We are not the first country to have relations with the US or to be its ally. Now, I can say with certitude, that the US is considering the option of relegating us to the status of an outright enemy, leave alone restoring our ally status. This is a time when we should be united on the internal front to agree on an agenda for Pak-US relations and their future of terms of engagement. But we have virtually disabled all our decision-making centres. The Americans are at a loss about who to talk to. If we aren’t ready to talk, the world’s only superpower will not wait for us to put our house in order and the situation to improve but it will create a situation of its own liking. I see the unrest in Karachi, FATA, Balochistan, Gilgit, Swat in this backdrop. A ‘do or die’ protest movement in this context will only be a blessing-in-disguise for the US.

Despite pulling out of Afghanistan, the US will continue to have bases there. According to reports, they aren’t because of China, Russia, Iran or Central Asia but because of Pakistan. If anyone has any doubts about that, they should be dispelled by the news that F-22s have been deployed at Qatar airbases. Moreover, according to an analyst who is an expert on South Asian affairs, India is asking the US for the same status in South Asia that Israel has in the Middle East.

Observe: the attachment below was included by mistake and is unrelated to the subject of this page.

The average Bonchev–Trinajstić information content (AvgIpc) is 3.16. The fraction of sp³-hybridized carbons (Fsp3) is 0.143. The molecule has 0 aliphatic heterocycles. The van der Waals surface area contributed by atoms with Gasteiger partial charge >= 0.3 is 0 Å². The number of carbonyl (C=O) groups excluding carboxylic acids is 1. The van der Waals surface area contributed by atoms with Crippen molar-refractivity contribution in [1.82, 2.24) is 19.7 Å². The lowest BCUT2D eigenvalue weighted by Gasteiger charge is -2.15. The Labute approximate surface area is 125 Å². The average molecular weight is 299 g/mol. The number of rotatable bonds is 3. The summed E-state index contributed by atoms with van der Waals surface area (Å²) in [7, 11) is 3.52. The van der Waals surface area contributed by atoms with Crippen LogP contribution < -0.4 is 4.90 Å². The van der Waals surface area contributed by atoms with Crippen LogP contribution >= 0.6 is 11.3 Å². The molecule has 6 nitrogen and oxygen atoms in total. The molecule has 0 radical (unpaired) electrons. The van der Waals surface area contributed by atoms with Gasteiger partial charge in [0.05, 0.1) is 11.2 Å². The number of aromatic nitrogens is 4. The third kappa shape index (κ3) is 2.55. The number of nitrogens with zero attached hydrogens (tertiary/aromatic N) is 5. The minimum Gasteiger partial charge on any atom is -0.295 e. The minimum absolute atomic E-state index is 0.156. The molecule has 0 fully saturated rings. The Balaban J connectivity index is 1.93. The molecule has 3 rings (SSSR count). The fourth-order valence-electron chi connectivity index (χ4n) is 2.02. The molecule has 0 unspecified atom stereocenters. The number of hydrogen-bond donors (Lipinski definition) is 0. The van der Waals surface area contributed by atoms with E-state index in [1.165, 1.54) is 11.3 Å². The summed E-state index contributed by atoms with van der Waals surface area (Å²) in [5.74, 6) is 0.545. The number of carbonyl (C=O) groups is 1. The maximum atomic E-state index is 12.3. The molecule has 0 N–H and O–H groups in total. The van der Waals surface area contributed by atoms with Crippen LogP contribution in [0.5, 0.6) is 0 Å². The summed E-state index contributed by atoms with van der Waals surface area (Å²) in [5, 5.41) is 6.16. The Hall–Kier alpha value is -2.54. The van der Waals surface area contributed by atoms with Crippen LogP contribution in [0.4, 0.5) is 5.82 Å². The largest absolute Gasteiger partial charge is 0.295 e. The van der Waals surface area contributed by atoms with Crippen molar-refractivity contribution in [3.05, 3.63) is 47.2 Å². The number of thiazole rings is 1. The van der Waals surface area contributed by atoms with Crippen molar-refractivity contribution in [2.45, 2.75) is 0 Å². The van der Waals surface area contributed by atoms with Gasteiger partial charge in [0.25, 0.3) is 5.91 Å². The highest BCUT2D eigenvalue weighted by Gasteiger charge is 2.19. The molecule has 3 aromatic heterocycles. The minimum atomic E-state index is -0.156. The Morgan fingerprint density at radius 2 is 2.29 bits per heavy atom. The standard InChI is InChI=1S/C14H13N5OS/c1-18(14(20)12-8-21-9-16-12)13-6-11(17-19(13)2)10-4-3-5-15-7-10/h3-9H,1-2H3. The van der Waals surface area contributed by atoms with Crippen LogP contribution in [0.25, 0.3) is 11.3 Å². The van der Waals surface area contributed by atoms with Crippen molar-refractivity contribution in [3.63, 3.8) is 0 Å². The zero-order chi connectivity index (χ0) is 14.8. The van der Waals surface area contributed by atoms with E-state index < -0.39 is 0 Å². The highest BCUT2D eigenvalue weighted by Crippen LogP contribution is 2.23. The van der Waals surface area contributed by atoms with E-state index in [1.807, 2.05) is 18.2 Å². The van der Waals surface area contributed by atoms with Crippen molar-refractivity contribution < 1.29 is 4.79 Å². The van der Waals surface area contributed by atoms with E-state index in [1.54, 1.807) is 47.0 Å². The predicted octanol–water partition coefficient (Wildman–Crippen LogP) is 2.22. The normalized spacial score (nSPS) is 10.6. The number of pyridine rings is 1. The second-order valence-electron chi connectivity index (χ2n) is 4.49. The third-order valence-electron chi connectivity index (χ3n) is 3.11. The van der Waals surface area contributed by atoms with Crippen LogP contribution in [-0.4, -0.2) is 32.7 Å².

If we remain in a state of perpetual turmoil, then it is a distinct possibility that this US-India collusion will be done on India’s terms. In that case, we will then become the Palestine of South Asia. The strategic assets that we rely on i.e. nuclear bombs and terrorists will not afford us victory over anyone. Though they will push us towards further destruction.

When a country is in such dire straits, it’s not hard to imagine the fallout of the tussle between ‘I-will-remain-PM’ and ‘I-will-become-PM.’

The writer is one of Pakistan’s most widely read columnists.


  1. Nazir Naji has answered his question in his column. Yes, three prime ministers were killed at the same spot Laiqat Ali Khan, ZAB and BB, One was exiled Nawaz Sharif and two were asked to resign, Junejo and Jamali. Not to mention several were dismissed after Jinnah died. So, what it tells you. Democracy is the best way to go and people of the country can progress in their lives in this system, however the record is that Military governments have run the affairs of the country, more than the political machinery. So, when the people get so used to with one system it is difficult to digest another totally opposite system. I think no one would say that democracy is not good for the country, but at times the country needs to have a milatary government in a democratic form, like the one Ayub Khan had in his later years after 1963.

  2. leaviung aside the court orders about Gillani, what the PPP government did in case of Raja Pervaiz Ashraf,who is held responsible in rental power case………… he sowrn in as federal minster

  3. Why there is ambiguity in the decision? A clean decision would have made things much easier for all the parties concerned. Something fishy.

  4. Mashallah dear writer. You look like a writer of all seasons. Now, you hug the army to take over.